Rhymes & Rhythms

Lona’s Prayer, The World in the Eyes of a Country Child and other poems

Lona and BobLona didn’t always go to the arena to watch her sons, Jim and Bob, ride in the rodeo. She was too afraid to see them get hurt. Instead, she listened to the announcer from her kitchen window.

The poems Archer City, To an Unknown Feller who Asked me a Question, The World in the Eyes of a Country Child and Cowboys Near and Far were written by her son, Bob, before he died in 2001. They were published in 1996 in his book of poems he called Cattle Trails and Cowboy Tales. He dedicated the book to his mother “for all the Thursday nights that you sewed past midnight so my brother and I would have new western shirts to wear to the rodeo on Friday night.”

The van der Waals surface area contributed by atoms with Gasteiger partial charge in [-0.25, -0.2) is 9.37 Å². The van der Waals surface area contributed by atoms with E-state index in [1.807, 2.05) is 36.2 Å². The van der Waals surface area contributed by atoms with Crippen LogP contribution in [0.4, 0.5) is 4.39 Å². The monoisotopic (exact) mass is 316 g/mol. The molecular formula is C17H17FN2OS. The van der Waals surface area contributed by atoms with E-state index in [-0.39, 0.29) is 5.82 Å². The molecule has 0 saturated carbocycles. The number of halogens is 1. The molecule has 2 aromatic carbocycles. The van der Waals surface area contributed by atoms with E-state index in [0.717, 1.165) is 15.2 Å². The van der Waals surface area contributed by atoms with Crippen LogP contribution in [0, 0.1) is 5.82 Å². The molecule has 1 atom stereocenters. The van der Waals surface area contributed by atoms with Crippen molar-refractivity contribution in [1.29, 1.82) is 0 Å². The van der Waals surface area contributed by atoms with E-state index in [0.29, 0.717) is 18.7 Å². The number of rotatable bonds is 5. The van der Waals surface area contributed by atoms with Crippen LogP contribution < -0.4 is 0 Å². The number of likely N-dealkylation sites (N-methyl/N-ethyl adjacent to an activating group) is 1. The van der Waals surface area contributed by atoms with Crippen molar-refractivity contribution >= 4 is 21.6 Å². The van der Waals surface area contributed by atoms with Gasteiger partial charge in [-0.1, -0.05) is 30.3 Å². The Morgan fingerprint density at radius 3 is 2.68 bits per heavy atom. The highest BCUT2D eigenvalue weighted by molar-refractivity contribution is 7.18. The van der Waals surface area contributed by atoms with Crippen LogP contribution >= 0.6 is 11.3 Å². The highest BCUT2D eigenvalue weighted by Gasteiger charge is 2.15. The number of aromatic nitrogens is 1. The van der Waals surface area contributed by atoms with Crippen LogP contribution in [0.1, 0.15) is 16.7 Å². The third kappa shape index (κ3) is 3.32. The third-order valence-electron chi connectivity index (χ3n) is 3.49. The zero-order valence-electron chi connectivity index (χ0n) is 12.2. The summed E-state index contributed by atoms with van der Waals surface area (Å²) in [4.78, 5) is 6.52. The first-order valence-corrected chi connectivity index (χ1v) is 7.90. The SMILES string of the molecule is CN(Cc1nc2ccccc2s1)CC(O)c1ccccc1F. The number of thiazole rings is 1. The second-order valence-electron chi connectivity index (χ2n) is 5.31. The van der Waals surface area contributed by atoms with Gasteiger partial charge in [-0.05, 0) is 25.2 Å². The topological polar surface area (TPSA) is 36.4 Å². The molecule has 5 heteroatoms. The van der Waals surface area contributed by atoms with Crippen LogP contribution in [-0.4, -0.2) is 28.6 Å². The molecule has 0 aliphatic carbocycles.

Walkin’ the Streets by Keith Harleson

Keith HarlesonKeith Harleson is a fixture on the streets of Archer City and in the hearts of the writers who flock to his tiny West Texas town each year. A connoisseur of songwriters, Keith is a songwriter himself.  If he likes you, he might even hand you one of his homespun CD recordings.  Like Larry McMurtry’s disabled character Billy in The Last Picture Show, Keith suffered traumatic injuries when, as a small child, he was in a terrible car accident. He spent nearly a month in a coma. His doctors didn’t think he’d walk again. But he did, though ever since he’s had to drag his crippled left leg behind him wherever he goes. Despite his physical disability, Keith possesses an inner strength and optimism about the future of his town that’s contagious. Over the years, Keith has become a loyal sidekick of the writers, sitting in on workshops, reading and critiquing their stories and sharing his own. His lyrics are as complex as the songwriter himself, dripping with pain and despair, yet clinging to the hope of one day realizing his quest: “getting someplace.”

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